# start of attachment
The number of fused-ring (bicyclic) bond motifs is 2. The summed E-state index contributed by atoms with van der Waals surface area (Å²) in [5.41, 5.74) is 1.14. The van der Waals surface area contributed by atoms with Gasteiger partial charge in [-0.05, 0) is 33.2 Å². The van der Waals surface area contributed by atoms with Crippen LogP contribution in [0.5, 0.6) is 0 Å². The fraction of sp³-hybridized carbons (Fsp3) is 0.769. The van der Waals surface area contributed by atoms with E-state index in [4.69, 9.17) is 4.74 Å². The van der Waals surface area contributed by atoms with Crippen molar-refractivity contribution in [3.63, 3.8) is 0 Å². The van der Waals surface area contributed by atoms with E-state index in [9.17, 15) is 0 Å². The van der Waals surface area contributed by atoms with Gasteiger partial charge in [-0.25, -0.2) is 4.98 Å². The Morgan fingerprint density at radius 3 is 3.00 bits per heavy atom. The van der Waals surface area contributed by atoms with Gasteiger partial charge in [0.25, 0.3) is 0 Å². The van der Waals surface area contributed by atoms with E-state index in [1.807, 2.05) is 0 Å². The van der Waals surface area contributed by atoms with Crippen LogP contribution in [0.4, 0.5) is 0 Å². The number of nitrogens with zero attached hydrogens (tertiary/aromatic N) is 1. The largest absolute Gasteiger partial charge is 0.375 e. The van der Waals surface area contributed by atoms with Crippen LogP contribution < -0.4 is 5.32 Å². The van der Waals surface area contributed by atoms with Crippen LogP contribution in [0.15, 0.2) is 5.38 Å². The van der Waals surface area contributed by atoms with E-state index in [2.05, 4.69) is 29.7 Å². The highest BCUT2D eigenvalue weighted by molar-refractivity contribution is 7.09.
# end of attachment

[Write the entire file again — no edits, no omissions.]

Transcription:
The number of fused-ring (bicyclic) bond motifs is 2. The summed E-state index contributed by atoms with van der Waals surface area (Å²) in [5.41, 5.74) is 1.14. The van der Waals surface area contributed by atoms with Gasteiger partial charge in [-0.05, 0) is 33.2 Å². The van der Waals surface area contributed by atoms with Crippen LogP contribution in [0.5, 0.6) is 0 Å². The fraction of sp³-hybridized carbons (Fsp3) is 0.769. The van der Waals surface area contributed by atoms with E-state index in [4.69, 9.17) is 4.74 Å². The van der Waals surface area contributed by atoms with Crippen molar-refractivity contribution in [3.63, 3.8) is 0 Å². The van der Waals surface area contributed by atoms with E-state index in [9.17, 15) is 0 Å². The van der Waals surface area contributed by atoms with Gasteiger partial charge in [-0.25, -0.2) is 4.98 Å². The Morgan fingerprint density at radius 3 is 3.00 bits per heavy atom. The van der Waals surface area contributed by atoms with Gasteiger partial charge in [0.25, 0.3) is 0 Å². The van der Waals surface area contributed by atoms with E-state index in [1.807, 2.05) is 0 Å². The van der Waals surface area contributed by atoms with Crippen LogP contribution in [0.4, 0.5) is 0 Å². The number of nitrogens with zero attached hydrogens (tertiary/aromatic N) is 1. The largest absolute Gasteiger partial charge is 0.375 e. The van der Waals surface area contributed by atoms with Crippen LogP contribution < -0.4 is 5.32 Å². The van der Waals surface area contributed by atoms with Crippen LogP contribution in [0.15, 0.2) is 5.38 Å². The van der Waals surface area contributed by atoms with E-state index in [2.05, 4.69) is 29.7 Å². The highest BCUT2D eigenvalue weighted by molar-refractivity contribution is 7.09.